Finding the North Pole means traveling north, right? Yes, but with a slight caveat: Earth's northern pole is drifting rapidly eastward, and it looks like climate change is to blame. The discovery may have major implications for studies of ice loss and drought, potentially improving our ability to predict such changes in the future.
Earth turns around an axis like a giant spinning top. The places where that invisible axis intersects with the planet's surface are the north and south rotational poles. Due to Earth's wobble on its axis, these spots drift in roughly decade-long cycles. (All this motion is a completely separate mechanism from the behavior of the planet's magnetic poles, which also reverse periodically over the course of millions of years.)
Scientists pinpoint the geographic north and south poles by taking the long-term averages of those rotational positions.
Explorers and scientists have been reliably measuring the precise positions of the rotational poles since 1899, first by measuring the relative positions of the stars and then by using satellite telemetry. Over the past century or so, the poles have tended to wander by just a few centimeters a year.
"That may seem like a tiny variation, but there is very important information embedded in that," says Surendra Adhikari, an Earth scientist at NASA's Jet Propulsion Laboratory in California.
The north pole had shifted back and forth from east to west, with on overall trend that had it moving toward Canada. But since 2000, the pole's typical drift has "made a dramatic change," says Adhikari. Since that time, the pole has been moving steadily eastward by about 75 degrees, heading toward the Prime Meridian that runs through Greenwich, England.
This shift has been on the order of 10 centimeters a year, so it's probably not enough to warrant a recalculation of the planet's geographic pole--although later generations may have to consider it if things keep changing, notes Adhikari.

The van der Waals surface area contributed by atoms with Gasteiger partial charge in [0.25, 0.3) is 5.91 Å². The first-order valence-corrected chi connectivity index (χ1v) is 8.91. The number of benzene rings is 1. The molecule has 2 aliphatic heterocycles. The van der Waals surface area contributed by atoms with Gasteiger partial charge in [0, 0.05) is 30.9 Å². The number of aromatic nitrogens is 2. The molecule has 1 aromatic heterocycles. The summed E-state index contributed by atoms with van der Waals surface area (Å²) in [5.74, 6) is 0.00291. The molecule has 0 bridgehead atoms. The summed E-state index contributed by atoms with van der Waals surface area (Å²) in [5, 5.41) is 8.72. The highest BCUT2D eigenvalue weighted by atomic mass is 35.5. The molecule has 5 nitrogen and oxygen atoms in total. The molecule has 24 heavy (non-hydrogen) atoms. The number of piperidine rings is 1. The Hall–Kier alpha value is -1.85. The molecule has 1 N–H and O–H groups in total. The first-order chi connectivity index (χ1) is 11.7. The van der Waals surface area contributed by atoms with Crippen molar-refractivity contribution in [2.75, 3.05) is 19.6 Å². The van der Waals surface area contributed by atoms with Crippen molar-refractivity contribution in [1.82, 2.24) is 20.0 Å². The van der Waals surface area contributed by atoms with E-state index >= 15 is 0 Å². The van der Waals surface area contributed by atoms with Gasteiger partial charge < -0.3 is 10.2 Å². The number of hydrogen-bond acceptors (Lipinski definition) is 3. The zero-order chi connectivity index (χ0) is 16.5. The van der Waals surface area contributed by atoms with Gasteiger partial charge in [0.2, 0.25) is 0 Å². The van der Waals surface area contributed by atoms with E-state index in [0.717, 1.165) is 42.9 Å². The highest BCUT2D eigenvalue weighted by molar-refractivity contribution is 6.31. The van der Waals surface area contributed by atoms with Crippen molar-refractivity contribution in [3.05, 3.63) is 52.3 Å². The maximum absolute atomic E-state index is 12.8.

What's most exciting to the scientists is that they can now explain what's actually causing the drift, and that may have significant ramifications on climate science.
Ebb and Flow
For at least a decade, scientists have suspected that the massive amounts of melting taking place in glaciers around the world could significantly redistribute mass on Earth. That's particularly true when it comes to the huge ice sheets over Greenland and in the West Antarctic.
If ice disappears from one part of the spinning Earth and resettles elsewhere as water, the planet shifts on its axis toward the place where it lost mass.
But the physics are so complex that scientists could only guess at how this actually works in the real world. Now, Adhikari has proposed a way to explain the process. The secret was discovering that it's not just shrinking glaciers that change Earth's mass distribution, as some scientists had thought. A lot of mass also gets moved around due to large-scale loss of liquid water from the land, the team reports this week in Science Advances.
Adhikari and his colleague and co-author Erik Ivins think the rotational pole is shifting toward Europe because there has been a massive loss of water from lakes and aquifers in Eurasia, around the Caspian Sea, and in India. Warmer temperatures overall have led to more evaporation and less precipitation in many areas, and booming human populations have been sucking up groundwater from reservoirs and wells (watch Saudi Arabia get drained dry).
"What we have shown is that melting ice and a pattern of continental water storage are combining to cause a dramatic shift in the direction of the pole," says Adhikari.
Gavin Schmidt, a climate scientist with NASA's Goddard Institute for Space Studies in New York, commends the authors for adding to the discussion about climate science. Schmidt, who was not affiliated with the study, agrees that human activity has caused "detectable shifts in mass from ice sheet melt and groundwater extraction."
Adhikari and Ivins hope their findings will help other climate researchers improve our understanding of global forces.
"We should be able to use polar-motion data to answer some interesting questions," says Adhikari. The data could help make climate models more accurate, because scientists could work backwards from the robust archive on polar drift to infer the melting and evaporation rates of the past.
"We have much better data on the position of the poles than we do on melting glaciers through history," Adhikari notes.
Scientists might similarly be able to track how fast specific areas have dried out from drought. The end result could be more accurate predictions of changes in climate in the future, as well as a better understanding of how our planet spins through space.